Robert Barnes
The High Court

Conservatives likely to write most remaining decisions in Supreme Court’s term

It’s time for the conservative justices on the Supreme Court to get to work.

That’s not an accusation of sloth but a reflection of reality. As the court heads into the crucial final weeks of the term, it is apparent that the great majority of remaining decisions will be authored by the court’s most consistent conservatives.

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Supreme Court justices will soon announce a decision on an affirmative action case, Fisher v. University of Texas at Austin, which could decide whether race can be used to determine college admission.

Supreme Court justices will soon announce a decision on an affirmative action case, Fisher v. University of Texas at Austin, which could decide whether race can be used to determine college admission.

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It’s a conclusion drawn from a numbers game that is unique to the Supreme Court and easy enough even for journalists and lawyers, who often joke that they chose their professions on the promise that there would be no math or hard science.

(That said, we’ve been challenged this term. Justice Clarence Thomas dispensed a two-page primer on DNA sequencing, and from a case involving the Internal Revenue Service, there was this:

Tax = 51.71% x [P- ( FV 9 ) x 4.0027]

Fortunately, it did not require solving the equation to understand that the IRS lost.)

Two facts inform the speculation that always consumes court-watchers this time of year.

One, the court divides each term into seven segments called sittings. And two, each justice generally writes at least one majority opinion per sitting.

So at this point in the term, even journalists and lawyers can master a form of Supreme Court bingo that matches the undecided cases from each sitting with the justices who have not written a majority opinion.

For instance, one of the biggest cases of the term — whether the University of Texas may consider race when making admission decisions — is the only case from the court’s first sitting in October that has not been decided.

And Justice Anthony M. Kennedy is the only justice who has not written an opinion from that sitting.

Doug Kendall of the liberal Constitutional Accountability Center looked at the list of remaining cases and came to the same conclusion as others, writing:

“Working through these statistics sitting-by-sitting, Justice Kennedy and the Court’s conservatives stand ready to author some of the most important rulings of the Term.”

Of course, with the composition of this particular Supreme Court, that is something of a truism. But this term’s numbers really underscore the point.

With only two weeks left in the term, the court’s four-member liberal bloc — Justices Ruth Bader Ginsburg, Stephen G. Breyer, Sonia Sotomayor and Elena Kagan — has produced a combined 30 majority opinions.

On the other hand, the court’s four most consistent conservatives — Chief Justice John G. Roberts Jr. and Justices Antonin Scalia, Samuel A. Alito Jr. and Thomas — have produced only 20.

Ginsburg, the senior justice among the liberals, has written nine opinions, more than any other justice. Alito, one of the most conservative, has turned in only three.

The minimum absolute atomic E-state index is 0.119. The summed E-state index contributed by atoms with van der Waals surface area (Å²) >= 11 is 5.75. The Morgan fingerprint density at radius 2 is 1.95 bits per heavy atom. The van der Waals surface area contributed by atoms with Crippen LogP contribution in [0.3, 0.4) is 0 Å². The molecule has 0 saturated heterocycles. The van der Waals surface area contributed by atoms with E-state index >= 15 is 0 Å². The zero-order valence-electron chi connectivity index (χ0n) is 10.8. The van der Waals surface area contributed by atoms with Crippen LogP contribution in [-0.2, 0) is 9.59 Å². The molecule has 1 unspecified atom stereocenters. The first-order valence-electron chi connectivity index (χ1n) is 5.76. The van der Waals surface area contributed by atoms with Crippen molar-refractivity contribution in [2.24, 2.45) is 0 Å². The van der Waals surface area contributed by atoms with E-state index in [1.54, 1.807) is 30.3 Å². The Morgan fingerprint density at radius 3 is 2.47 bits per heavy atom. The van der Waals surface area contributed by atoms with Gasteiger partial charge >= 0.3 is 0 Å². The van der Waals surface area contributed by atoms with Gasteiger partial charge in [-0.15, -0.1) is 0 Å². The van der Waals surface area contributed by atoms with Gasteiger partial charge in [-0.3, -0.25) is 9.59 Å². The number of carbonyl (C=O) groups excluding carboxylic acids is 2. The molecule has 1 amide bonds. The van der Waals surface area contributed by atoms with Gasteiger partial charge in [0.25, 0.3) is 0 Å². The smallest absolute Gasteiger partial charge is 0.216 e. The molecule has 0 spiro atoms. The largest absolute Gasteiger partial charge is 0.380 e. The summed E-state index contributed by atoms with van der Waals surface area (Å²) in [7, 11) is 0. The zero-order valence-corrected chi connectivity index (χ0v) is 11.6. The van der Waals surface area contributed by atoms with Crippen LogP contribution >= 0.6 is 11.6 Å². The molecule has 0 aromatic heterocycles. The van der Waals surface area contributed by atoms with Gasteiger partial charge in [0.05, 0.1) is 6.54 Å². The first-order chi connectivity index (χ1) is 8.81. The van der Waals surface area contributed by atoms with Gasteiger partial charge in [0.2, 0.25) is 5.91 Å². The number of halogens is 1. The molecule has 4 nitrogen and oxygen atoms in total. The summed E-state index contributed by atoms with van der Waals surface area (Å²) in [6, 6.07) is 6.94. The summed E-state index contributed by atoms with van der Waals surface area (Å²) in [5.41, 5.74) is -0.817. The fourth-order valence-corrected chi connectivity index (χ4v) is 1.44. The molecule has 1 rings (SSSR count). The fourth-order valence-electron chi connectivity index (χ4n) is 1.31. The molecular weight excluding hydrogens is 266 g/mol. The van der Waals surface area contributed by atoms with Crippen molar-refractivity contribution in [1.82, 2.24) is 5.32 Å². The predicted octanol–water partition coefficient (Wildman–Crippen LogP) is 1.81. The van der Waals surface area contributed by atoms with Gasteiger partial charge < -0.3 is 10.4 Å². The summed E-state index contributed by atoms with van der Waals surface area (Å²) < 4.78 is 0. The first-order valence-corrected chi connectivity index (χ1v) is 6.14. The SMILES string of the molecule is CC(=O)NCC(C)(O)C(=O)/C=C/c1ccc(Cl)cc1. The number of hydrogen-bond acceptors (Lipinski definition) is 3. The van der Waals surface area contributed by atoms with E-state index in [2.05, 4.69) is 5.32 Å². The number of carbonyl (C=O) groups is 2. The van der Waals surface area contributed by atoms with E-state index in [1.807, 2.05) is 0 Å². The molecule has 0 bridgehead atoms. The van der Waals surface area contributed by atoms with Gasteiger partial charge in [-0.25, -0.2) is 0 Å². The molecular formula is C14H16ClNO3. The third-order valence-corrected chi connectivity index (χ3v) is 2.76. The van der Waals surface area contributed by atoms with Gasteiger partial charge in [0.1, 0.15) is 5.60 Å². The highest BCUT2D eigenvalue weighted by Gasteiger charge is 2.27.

(The statistics-gatherers at SCOTUSblog make it particularly easy to play this game at home.)

Only two cases remain from the February sitting, one of them among the most important of the term: the continued viability of a key section of the Voting Rights Act. The case concerns Section 5, which requires federal approval of any voting-law change in certain states and jurisdictions that Congress found had discriminated in the past.

The bad news for those who say the law is still vitally necessary: Only Roberts and Scalia have not written an opinion from that sitting. Both were sharply critical of the law during oral arguments, and Roberts warned in a previous case that Section 5 may no longer meet constitutional muster.

From the March sitting came the court’s marquee cases of the term — the two involving same-sex marriage — as well as a voting-rights challenge to an Arizona law. All four of the court’s liberals have written opinions in noncontroversial cases from that sitting; only Thomas among the conservatives has authored an opinion from then.

Of course, it doesn’t require a scorecard to know that Kennedy probably holds the key to the use of affirmative action in higher-education admissions. (The bigger question is what’s taking so long: The court has decided 46 cases argued after Fisher v. University of Texas.)

Likewise, he was the focus of arguments in the same-sex marriage cases: whether the Defense of Marriage Act unconstitutionally withholds federal benefits from same-sex couples legally married where they reside, and California’s Proposition 8, prohibiting same-sex marriage in that state.

His pivotal role reflects that while Kennedy most often sides with conservatives, he wrote the court’s most recent victory for gay rights and has not been as willing as others on the right to prohibit racial considerations.

But even more-predictable justices are capable of surprise. At this time last year, opponents of the Affordable Care Act would have felt reasonably good about their chances if they’d known that Roberts was writing the opinion. Only once before had he sided with the court’s liberals to decide the outcome of a case.

What will this term’s surprise be?

 
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